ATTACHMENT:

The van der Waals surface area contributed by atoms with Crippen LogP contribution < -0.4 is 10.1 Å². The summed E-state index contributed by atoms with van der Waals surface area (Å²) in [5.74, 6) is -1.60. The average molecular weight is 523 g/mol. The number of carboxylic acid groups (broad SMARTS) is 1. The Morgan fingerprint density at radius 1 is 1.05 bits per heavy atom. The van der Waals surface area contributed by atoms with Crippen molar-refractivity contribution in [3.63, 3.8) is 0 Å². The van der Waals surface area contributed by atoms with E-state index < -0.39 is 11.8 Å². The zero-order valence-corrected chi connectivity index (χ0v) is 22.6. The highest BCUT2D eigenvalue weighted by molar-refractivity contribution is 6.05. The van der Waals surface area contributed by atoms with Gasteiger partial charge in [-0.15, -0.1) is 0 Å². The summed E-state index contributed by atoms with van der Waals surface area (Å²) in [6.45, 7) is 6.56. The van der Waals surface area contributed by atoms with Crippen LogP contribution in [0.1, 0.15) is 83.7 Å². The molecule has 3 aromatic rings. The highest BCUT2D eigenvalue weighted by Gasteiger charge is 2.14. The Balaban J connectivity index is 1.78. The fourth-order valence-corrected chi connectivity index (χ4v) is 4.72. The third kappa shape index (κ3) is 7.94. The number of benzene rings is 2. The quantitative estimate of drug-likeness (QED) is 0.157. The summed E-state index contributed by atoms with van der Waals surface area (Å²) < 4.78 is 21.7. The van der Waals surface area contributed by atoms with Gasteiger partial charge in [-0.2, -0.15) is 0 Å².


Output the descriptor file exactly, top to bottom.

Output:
The van der Waals surface area contributed by atoms with Crippen LogP contribution < -0.4 is 10.1 Å². The summed E-state index contributed by atoms with van der Waals surface area (Å²) in [5.74, 6) is -1.60. The average molecular weight is 523 g/mol. The number of carboxylic acid groups (broad SMARTS) is 1. The Morgan fingerprint density at radius 1 is 1.05 bits per heavy atom. The van der Waals surface area contributed by atoms with Crippen molar-refractivity contribution in [3.63, 3.8) is 0 Å². The van der Waals surface area contributed by atoms with E-state index < -0.39 is 11.8 Å². The zero-order valence-corrected chi connectivity index (χ0v) is 22.6. The highest BCUT2D eigenvalue weighted by molar-refractivity contribution is 6.05. The van der Waals surface area contributed by atoms with Gasteiger partial charge in [-0.15, -0.1) is 0 Å². The summed E-state index contributed by atoms with van der Waals surface area (Å²) in [6.45, 7) is 6.56. The van der Waals surface area contributed by atoms with Crippen LogP contribution in [0.1, 0.15) is 83.7 Å². The molecule has 3 aromatic rings. The highest BCUT2D eigenvalue weighted by Gasteiger charge is 2.14. The Balaban J connectivity index is 1.78. The fourth-order valence-corrected chi connectivity index (χ4v) is 4.72. The third kappa shape index (κ3) is 7.94. The number of benzene rings is 2. The quantitative estimate of drug-likeness (QED) is 0.157. The summed E-state index contributed by atoms with van der Waals surface area (Å²) < 4.78 is 21.7. The van der Waals surface area contributed by atoms with Gasteiger partial charge in [-0.2, -0.15) is 0 Å².